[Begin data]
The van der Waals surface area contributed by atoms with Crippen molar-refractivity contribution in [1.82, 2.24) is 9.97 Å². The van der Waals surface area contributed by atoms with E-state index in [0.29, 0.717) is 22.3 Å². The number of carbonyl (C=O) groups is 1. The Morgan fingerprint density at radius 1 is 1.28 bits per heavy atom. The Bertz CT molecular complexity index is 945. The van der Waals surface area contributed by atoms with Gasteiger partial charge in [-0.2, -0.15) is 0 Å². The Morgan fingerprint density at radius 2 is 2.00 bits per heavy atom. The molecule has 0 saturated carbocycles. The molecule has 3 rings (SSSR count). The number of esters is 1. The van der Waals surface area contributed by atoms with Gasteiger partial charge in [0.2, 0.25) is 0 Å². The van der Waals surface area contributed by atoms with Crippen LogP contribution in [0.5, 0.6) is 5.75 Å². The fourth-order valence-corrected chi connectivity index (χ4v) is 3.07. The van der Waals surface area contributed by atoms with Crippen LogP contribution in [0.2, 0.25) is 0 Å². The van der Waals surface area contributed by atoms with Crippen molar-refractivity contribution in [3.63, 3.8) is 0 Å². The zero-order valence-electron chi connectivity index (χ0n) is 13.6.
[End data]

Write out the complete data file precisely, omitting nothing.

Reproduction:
The van der Waals surface area contributed by atoms with Crippen molar-refractivity contribution in [1.82, 2.24) is 9.97 Å². The van der Waals surface area contributed by atoms with E-state index in [0.29, 0.717) is 22.3 Å². The number of carbonyl (C=O) groups is 1. The Morgan fingerprint density at radius 1 is 1.28 bits per heavy atom. The Bertz CT molecular complexity index is 945. The van der Waals surface area contributed by atoms with Gasteiger partial charge in [-0.2, -0.15) is 0 Å². The Morgan fingerprint density at radius 2 is 2.00 bits per heavy atom. The molecule has 0 saturated carbocycles. The molecule has 3 rings (SSSR count). The number of esters is 1. The van der Waals surface area contributed by atoms with Gasteiger partial charge in [0.2, 0.25) is 0 Å². The van der Waals surface area contributed by atoms with Crippen LogP contribution in [0.5, 0.6) is 5.75 Å². The fourth-order valence-corrected chi connectivity index (χ4v) is 3.07. The van der Waals surface area contributed by atoms with Crippen LogP contribution in [0.2, 0.25) is 0 Å². The van der Waals surface area contributed by atoms with Crippen molar-refractivity contribution in [3.63, 3.8) is 0 Å². The zero-order valence-electron chi connectivity index (χ0n) is 13.6.